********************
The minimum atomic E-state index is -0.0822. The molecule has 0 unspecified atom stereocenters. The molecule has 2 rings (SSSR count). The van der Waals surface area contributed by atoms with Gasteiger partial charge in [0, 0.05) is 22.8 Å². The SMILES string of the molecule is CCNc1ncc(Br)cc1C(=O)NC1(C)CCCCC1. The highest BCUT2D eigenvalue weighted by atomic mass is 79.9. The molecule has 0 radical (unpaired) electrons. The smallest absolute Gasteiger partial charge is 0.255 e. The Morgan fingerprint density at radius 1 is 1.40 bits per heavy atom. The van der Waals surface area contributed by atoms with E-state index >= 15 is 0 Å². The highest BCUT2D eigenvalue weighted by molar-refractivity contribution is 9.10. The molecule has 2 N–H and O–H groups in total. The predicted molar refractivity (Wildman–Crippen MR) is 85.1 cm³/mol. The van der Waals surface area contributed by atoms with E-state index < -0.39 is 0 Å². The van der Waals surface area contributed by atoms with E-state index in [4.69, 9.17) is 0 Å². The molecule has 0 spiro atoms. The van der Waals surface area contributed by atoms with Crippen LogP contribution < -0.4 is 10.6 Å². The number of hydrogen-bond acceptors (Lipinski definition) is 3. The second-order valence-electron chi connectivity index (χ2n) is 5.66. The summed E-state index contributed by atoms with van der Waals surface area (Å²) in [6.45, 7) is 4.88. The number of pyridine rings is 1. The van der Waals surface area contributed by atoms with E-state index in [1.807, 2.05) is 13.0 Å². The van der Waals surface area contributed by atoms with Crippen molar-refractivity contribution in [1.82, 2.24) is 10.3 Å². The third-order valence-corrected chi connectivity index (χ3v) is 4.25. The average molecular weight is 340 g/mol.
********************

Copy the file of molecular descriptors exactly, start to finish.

The minimum atomic E-state index is -0.0822. The molecule has 0 unspecified atom stereocenters. The molecule has 2 rings (SSSR count). The van der Waals surface area contributed by atoms with Gasteiger partial charge in [0, 0.05) is 22.8 Å². The SMILES string of the molecule is CCNc1ncc(Br)cc1C(=O)NC1(C)CCCCC1. The highest BCUT2D eigenvalue weighted by atomic mass is 79.9. The molecule has 0 radical (unpaired) electrons. The smallest absolute Gasteiger partial charge is 0.255 e. The Morgan fingerprint density at radius 1 is 1.40 bits per heavy atom. The van der Waals surface area contributed by atoms with E-state index >= 15 is 0 Å². The highest BCUT2D eigenvalue weighted by molar-refractivity contribution is 9.10. The molecule has 2 N–H and O–H groups in total. The predicted molar refractivity (Wildman–Crippen MR) is 85.1 cm³/mol. The van der Waals surface area contributed by atoms with E-state index < -0.39 is 0 Å². The van der Waals surface area contributed by atoms with E-state index in [4.69, 9.17) is 0 Å². The molecule has 0 spiro atoms. The van der Waals surface area contributed by atoms with Crippen LogP contribution < -0.4 is 10.6 Å². The number of hydrogen-bond acceptors (Lipinski definition) is 3. The second-order valence-electron chi connectivity index (χ2n) is 5.66. The summed E-state index contributed by atoms with van der Waals surface area (Å²) in [6.45, 7) is 4.88. The number of pyridine rings is 1. The van der Waals surface area contributed by atoms with E-state index in [1.807, 2.05) is 13.0 Å². The van der Waals surface area contributed by atoms with Crippen molar-refractivity contribution in [1.82, 2.24) is 10.3 Å². The third-order valence-corrected chi connectivity index (χ3v) is 4.25. The average molecular weight is 340 g/mol.